Attack Of The Lederhosen Zombies

ATT_Still_1_300dpiThe key to any film attracting an audience is marketing, and for many horror films the title becomes a key part of that marketing.

Think of the likes of I BOUGHT A VAMPIRE MOTORCYCLE, ATTACK OF THE KILLER TOMATOES or HOLLYWOOD CHAINSAW HOOKERS and you know exactly what you’re in for when you take your seat. It’s also fair to say that you could sling together a collection of random words and come up with a cool sounding concept, but that doesn’t necessarily make for an interesting movie. ATTACK OF THE LEDERHOSEN ZOMBIES sounds trashy, cheap and lots of fun, and thankfully does a reasonable job of delivering on that premise.

The film certainly doesn’t waste any time in setting up its premise. We’re introduced immediately to a scientist who’s attempting to counteract the threat of global warming by inventing a machine that will produce snow all year round. It does so using a luminous green goo to stimulate the process, and when their financier inadvertently ingests some of the mixture, it sets in motion the chain of events that will turn a whole mountain of people (and more than a few deer) into creatures of the undead.

Zombie aficionados will likely be more satisfied by the traditional, Romero-esque zombies…

Into this mix come two cocky young snowboarders on a video shoot. Steve and Josh (Laurie Calvert and Oscar Dyekjaer Giese) are attempting to secure a big sponsorship, which Steve torpedoes in spectacular fashion. This leaves the two of them seeking refuge when their lift home abandons them, along with Steve’s girlfriend and business partner Branka (Gabriela Marcinkovà). They are forced to team up with bar owner Rita (Margarete Tiesel) when the scale of the zombie threat becomes fully apparent, and from them on it’s every man, woman and deer for themselves.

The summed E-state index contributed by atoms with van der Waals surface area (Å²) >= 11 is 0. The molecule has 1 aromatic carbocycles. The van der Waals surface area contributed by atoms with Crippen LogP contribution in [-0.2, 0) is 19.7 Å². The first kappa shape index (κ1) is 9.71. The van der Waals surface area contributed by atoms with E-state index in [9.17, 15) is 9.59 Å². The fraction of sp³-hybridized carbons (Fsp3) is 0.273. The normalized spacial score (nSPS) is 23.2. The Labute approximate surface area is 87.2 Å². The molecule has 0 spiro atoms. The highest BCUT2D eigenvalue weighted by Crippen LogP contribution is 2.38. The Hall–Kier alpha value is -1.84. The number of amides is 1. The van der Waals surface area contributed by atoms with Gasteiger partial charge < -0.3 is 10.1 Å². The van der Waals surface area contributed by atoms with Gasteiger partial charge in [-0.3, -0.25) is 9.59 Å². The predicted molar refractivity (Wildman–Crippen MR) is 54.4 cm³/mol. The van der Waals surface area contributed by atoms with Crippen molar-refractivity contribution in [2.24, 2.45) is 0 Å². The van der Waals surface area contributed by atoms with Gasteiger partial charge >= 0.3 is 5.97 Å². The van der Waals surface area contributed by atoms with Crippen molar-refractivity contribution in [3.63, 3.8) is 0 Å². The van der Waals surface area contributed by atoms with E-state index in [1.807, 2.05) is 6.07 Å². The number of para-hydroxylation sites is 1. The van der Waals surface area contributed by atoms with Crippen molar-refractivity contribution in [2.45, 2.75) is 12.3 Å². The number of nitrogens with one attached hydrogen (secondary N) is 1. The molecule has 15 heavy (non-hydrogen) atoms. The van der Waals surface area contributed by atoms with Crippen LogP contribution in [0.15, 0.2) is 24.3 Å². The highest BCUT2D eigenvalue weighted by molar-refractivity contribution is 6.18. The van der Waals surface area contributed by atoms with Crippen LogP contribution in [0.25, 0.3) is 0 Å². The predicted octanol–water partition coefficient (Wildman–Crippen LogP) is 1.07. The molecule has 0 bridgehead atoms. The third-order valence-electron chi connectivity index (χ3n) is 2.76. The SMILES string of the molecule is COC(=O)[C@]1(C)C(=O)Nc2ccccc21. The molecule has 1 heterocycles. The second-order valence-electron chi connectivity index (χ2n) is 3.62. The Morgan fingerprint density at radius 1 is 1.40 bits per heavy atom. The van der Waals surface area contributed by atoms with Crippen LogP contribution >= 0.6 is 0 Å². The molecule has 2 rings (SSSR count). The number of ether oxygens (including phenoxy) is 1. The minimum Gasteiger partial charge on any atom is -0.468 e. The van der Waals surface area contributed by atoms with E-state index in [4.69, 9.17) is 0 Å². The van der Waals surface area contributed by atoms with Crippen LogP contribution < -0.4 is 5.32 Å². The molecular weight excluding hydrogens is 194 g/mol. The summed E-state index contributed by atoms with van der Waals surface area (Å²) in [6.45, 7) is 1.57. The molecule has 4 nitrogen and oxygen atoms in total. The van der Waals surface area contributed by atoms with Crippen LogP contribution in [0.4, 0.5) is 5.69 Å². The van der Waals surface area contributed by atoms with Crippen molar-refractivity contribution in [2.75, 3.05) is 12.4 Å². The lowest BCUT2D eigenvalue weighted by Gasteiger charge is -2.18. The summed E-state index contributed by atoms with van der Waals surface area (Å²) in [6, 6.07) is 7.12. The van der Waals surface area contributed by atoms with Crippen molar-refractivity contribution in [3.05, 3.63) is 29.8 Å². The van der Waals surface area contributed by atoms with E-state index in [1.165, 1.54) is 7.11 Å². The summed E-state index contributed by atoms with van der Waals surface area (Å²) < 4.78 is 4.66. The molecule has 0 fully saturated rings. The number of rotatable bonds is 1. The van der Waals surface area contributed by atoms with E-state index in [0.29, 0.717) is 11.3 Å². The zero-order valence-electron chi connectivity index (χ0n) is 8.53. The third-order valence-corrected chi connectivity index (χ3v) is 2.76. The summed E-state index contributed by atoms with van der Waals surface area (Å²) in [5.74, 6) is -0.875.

ATTACK OF THE LEDERHOSEN ZOMBIES is director Dominik Hartl’s first foray into the world of horror, but he’s clearly a fan of the genre. His is a third generation zombie movie, with clear influences from likes of Edgar Wright’s SHAUN OF THE DEAD and Peter Jackson’s BRAINDEAD and they in turn showing a line of descent back to George Romero’s NIGHT OF THE LIVING DEAD and others. Romero brought social commentary and his use of zombies to put a twist on Richard Matheson’s I AM LEGEND was simply a story facilitator, while the likes of Wright and Jackson have successfully mixed comedy with pathos and a tremendous variety of splatter effects.

This isn’t quite the rom-zom-com of Wright, with the relationship aspects more incidental to the narrative, but Hartl does share Wright’s sense of a good set piece. Nor is it quite the all-out crimson gorefest that Jackson would have made, but there’s still an impressive amount of zombie carnage on screen, with one character in particular becoming a recurring joke through the second half of the film. Consequently, it feels a less significant film than any of those predecessors, but it never feels as if it has aspirations to be their equal; simply to provide similar moments of joy in its undead rampage through the snow.

On those terms it’s undoubtedly a success, kept tight by a short running time and Hartl’s snappy direction. The acting is perfunctory and some of the comedy and zombie deaths obvious, but there’s enough spirit and splatter on show for you to forget about that. Zombie aficionados will also likely be more satisfied by the traditional, Romero-esque zombies on offer rather than the rapid rabid attacks that have become more commonplace in the last decade. ATTACK OF THE LEDERHOSEN ZOMBIES’ only real failing is that it features a whole host of zombies and a fair amount of lederhosen, but the intersect of their Venn diagram is marginal; surely a forgivable fault for an entertaining night with a mountain of zombies?

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